Taro Logo
2

Difficulty dealing with a person when porting a project

Profile picture
Lead Machine Learning Engineer at Taro Communitya month ago

I have been tasked to port a project of porting a ML project that has been running on someone's laptop to the cloud and make it production ready. It is very difficult for this person to give the full picture of the process.

This could be due to he is not actually remembering very well, given that the project has been actually done 1 year ago, or he doesn't like to lose the single point of failure / control situation.

I actually don't care about the reason and I want to get this project to success.

How may I deal with this situation?

Current blocker is that I am unable to properly estimate the time it may take for this project.

52
4

Discussion

(4 comments)
  • 4
    Profile picture
    Tech Lead/Manager at Meta, Pinterest, Kosei
    25 days ago

    Are you trying to get the info in a meeting or asynchronously? I'd think about using both to make more progress with this knowledge transfer.

    • Put a date on the calendar for reviewing the ML project, for 2-3 weeks out. You're effectively creating a deadline.
    • If he needs more hand-holding, you could schedule a "working session" for an hour or 2 with 1-2 people where you dive into it together.

    You could create a template of the information you need and start filling it out to the best of your knowledge. You can then rely on tried-and-true human behavior: people like to correct others more than they like to propose an idea. Your attempt at filling in the details may spur him to start contributing.

  • 3
    Profile picture
    Eng @ Taro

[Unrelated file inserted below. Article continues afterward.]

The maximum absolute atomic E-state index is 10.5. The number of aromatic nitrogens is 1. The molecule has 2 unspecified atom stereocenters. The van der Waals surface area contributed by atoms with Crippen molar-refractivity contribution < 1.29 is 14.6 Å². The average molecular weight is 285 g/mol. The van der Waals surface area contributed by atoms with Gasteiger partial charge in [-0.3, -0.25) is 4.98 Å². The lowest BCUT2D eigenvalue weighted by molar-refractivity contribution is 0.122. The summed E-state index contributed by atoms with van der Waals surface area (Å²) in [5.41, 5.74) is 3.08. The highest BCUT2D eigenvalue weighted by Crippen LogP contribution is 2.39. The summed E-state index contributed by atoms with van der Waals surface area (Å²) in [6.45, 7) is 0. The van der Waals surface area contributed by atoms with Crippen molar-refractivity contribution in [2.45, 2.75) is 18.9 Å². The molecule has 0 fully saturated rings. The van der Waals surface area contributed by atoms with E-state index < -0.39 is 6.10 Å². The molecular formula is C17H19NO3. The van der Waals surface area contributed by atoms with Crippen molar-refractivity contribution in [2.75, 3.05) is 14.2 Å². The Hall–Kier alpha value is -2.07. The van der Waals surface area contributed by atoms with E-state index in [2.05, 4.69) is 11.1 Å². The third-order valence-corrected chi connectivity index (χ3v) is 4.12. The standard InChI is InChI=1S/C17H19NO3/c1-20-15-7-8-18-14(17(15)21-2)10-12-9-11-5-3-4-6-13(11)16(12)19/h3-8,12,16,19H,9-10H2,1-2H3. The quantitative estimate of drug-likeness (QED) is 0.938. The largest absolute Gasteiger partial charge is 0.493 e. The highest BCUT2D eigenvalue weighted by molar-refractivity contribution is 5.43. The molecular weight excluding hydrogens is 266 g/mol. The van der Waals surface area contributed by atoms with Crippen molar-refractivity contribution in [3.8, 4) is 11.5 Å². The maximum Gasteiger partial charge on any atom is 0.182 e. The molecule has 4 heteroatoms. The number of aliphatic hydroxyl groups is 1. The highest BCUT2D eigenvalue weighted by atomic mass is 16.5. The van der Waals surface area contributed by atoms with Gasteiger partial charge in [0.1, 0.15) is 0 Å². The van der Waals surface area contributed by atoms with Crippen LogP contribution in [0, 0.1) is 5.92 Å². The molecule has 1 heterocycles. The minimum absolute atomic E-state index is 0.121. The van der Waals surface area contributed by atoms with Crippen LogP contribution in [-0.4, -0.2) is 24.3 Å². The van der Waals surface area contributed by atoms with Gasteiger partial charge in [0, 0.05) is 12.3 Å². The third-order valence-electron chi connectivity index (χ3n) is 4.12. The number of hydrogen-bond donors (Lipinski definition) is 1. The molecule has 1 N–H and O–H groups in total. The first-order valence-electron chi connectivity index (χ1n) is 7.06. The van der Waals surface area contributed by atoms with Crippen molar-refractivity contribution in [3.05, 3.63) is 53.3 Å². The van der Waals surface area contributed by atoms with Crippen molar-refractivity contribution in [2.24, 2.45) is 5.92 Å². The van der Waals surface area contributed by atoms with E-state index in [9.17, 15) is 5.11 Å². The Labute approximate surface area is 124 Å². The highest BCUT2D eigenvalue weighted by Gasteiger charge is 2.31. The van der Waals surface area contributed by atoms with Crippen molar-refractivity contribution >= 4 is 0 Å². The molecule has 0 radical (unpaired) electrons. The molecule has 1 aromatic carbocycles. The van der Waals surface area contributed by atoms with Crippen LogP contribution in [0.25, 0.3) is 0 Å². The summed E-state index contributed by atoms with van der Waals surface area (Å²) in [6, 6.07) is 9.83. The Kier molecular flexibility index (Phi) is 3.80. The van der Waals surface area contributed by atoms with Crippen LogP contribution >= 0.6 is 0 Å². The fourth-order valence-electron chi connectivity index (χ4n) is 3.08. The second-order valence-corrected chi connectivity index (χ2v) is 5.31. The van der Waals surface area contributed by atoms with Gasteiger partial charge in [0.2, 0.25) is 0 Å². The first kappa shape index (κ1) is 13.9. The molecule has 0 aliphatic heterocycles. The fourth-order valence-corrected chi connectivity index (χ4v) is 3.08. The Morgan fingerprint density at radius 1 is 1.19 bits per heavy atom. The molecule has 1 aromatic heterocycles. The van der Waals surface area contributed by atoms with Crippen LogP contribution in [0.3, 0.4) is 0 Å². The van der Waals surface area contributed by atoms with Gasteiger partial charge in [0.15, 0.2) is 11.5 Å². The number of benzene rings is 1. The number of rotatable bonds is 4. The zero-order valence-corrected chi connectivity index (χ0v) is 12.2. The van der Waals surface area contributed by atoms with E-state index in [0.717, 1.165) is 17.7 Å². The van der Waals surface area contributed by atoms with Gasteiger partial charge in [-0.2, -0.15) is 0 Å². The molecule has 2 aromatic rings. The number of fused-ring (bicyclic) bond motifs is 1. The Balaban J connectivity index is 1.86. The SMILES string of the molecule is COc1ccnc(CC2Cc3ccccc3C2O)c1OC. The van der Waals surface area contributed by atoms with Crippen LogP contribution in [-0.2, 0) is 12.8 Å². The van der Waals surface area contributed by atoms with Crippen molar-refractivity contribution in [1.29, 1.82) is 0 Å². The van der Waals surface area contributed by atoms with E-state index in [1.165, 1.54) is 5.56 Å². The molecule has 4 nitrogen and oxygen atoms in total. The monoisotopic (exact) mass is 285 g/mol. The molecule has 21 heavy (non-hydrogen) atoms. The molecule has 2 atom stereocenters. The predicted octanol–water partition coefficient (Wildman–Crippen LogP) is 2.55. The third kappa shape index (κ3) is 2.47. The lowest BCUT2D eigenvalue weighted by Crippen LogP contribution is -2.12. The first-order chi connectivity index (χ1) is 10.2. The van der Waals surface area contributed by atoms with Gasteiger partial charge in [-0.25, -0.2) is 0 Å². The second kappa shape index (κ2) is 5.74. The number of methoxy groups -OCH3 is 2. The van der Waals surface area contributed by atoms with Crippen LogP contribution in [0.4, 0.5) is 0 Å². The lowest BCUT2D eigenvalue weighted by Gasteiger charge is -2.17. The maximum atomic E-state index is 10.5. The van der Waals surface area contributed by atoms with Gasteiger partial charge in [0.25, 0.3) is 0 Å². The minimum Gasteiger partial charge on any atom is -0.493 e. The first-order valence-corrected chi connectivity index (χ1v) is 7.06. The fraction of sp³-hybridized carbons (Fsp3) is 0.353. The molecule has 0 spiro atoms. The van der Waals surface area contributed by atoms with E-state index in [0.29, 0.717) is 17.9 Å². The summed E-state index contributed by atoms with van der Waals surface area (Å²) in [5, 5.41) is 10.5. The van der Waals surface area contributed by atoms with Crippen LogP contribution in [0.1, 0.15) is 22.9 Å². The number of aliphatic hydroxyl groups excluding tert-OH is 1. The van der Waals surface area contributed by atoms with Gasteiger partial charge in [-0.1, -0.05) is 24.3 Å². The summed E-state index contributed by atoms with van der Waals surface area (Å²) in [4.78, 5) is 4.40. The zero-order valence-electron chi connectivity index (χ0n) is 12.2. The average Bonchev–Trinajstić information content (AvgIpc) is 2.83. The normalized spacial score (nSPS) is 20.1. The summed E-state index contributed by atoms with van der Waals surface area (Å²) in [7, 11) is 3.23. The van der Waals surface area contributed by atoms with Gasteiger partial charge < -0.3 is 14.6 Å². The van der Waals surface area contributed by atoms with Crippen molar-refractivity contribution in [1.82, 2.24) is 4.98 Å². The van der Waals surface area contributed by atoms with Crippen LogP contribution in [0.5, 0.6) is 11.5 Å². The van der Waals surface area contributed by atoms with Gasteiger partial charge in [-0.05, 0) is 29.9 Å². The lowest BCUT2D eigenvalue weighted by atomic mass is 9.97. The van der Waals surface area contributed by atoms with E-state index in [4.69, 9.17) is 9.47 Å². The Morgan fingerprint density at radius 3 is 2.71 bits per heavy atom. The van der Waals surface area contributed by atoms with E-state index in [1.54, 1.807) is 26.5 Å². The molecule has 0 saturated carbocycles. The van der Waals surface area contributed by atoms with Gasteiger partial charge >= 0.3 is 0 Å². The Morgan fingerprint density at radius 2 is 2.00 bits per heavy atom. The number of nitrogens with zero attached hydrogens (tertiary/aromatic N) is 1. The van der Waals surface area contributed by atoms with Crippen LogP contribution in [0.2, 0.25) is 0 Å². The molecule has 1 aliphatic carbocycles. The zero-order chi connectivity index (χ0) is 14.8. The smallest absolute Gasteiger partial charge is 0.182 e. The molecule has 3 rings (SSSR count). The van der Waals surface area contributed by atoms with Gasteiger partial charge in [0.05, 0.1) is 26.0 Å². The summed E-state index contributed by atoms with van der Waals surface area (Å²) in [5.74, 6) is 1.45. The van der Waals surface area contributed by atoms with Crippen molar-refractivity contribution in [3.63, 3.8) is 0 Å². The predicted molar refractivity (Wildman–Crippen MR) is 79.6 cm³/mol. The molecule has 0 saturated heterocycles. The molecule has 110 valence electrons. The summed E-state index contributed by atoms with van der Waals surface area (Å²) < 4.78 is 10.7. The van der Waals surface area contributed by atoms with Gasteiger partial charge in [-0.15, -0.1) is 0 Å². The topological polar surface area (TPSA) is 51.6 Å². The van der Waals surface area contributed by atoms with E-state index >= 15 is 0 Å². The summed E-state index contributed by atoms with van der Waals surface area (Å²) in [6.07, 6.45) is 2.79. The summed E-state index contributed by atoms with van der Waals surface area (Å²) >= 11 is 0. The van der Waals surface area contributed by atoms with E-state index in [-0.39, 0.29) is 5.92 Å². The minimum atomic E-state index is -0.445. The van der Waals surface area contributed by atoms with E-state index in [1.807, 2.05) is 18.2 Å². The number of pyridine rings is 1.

25 days ago

    Can you set up a meeting with them where you can at least get their code to run on your own laptop?

    • You can document the process along the way to set up the project
    • You can walk through the code with them so you'll be able to understand what's happening
    • You can plan out the tasks that will be required to port over the project to the cloud
    • You can get their POV about what they would do differently if they had a redo on the project
  • 2
    Profile picture
    Tech Lead @ Robinhood, Meta, Course Hero
    25 days ago

    This seems like a pretty straightforward task to me: You need to get their code onto GitHub and attach some sort of README to it so people can understand how to run/extend it.

    As Charlie mentioned, I think just having a meeting is best. Frame it as a collaborative exercise:

    • Bad: "Can you please upload your project to the company GitHub soon?" - This sounds selfish and feels like you're just throwing a work burden onto them.
    • Good: "I'm really excited to work on this project with you and make it better! Are you open towards spending some time pair programming through it and getting to know one another? We can upload what you have to GitHub so it's easy for both of us to contribute and add some documentation as well to really polish your work." - This sounds like an equivalent exchange of value with the tone of a positive team-player.

    The important thing (as always) is to communicate with empathy, which I break down more in my Effective Communication series: Alex's Guide To Effective Communication

  • 3
    Profile picture
    Lead Machine Learning Engineer [OP]
    Taro Community
    22 days ago

    Hi everyone,

    Thank you very much for your feedback. I like these pointers. Since my last comment, I have made some progress.

    I managed to setup the code and run it on my local machine, which helped me to understand some aspects of the code. Furthermore, I worked on a possible architecture and involved him in the discussion.

    These steps helped me to progress. It is not done yet, but I am making significant progress now.

    Thank you.